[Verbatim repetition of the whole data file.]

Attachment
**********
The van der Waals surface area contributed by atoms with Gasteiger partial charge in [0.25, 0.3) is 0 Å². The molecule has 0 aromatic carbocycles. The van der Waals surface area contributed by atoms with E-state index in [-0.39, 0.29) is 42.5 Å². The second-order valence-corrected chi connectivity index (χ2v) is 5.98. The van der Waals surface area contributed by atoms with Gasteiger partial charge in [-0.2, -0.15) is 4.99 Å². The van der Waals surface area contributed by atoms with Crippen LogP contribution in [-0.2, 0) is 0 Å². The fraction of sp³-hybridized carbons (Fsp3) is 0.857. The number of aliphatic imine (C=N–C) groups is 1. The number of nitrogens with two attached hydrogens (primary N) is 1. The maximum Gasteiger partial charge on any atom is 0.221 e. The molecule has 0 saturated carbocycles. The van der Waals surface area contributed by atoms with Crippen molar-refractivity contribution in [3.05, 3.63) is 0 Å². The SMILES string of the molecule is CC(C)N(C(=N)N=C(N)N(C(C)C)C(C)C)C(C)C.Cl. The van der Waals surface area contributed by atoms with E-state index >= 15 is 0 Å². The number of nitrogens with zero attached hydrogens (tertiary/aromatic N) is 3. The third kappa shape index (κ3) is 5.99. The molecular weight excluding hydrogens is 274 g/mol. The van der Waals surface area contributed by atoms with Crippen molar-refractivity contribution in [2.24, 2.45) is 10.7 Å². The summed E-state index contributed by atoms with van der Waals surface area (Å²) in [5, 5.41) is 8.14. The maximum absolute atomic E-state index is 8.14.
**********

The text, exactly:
The van der Waals surface area contributed by atoms with Gasteiger partial charge in [0.25, 0.3) is 0 Å². The molecule has 0 aromatic carbocycles. The van der Waals surface area contributed by atoms with E-state index in [-0.39, 0.29) is 42.5 Å². The second-order valence-corrected chi connectivity index (χ2v) is 5.98. The van der Waals surface area contributed by atoms with Gasteiger partial charge in [-0.2, -0.15) is 4.99 Å². The van der Waals surface area contributed by atoms with Crippen LogP contribution in [-0.2, 0) is 0 Å². The fraction of sp³-hybridized carbons (Fsp3) is 0.857. The number of aliphatic imine (C=N–C) groups is 1. The number of nitrogens with two attached hydrogens (primary N) is 1. The maximum Gasteiger partial charge on any atom is 0.221 e. The molecule has 0 saturated carbocycles. The van der Waals surface area contributed by atoms with Crippen molar-refractivity contribution in [3.05, 3.63) is 0 Å². The SMILES string of the molecule is CC(C)N(C(=N)N=C(N)N(C(C)C)C(C)C)C(C)C.Cl. The van der Waals surface area contributed by atoms with E-state index >= 15 is 0 Å². The number of nitrogens with zero attached hydrogens (tertiary/aromatic N) is 3. The third kappa shape index (κ3) is 5.99. The molecular weight excluding hydrogens is 274 g/mol. The van der Waals surface area contributed by atoms with Crippen molar-refractivity contribution in [2.24, 2.45) is 10.7 Å². The summed E-state index contributed by atoms with van der Waals surface area (Å²) in [5, 5.41) is 8.14. The maximum absolute atomic E-state index is 8.14.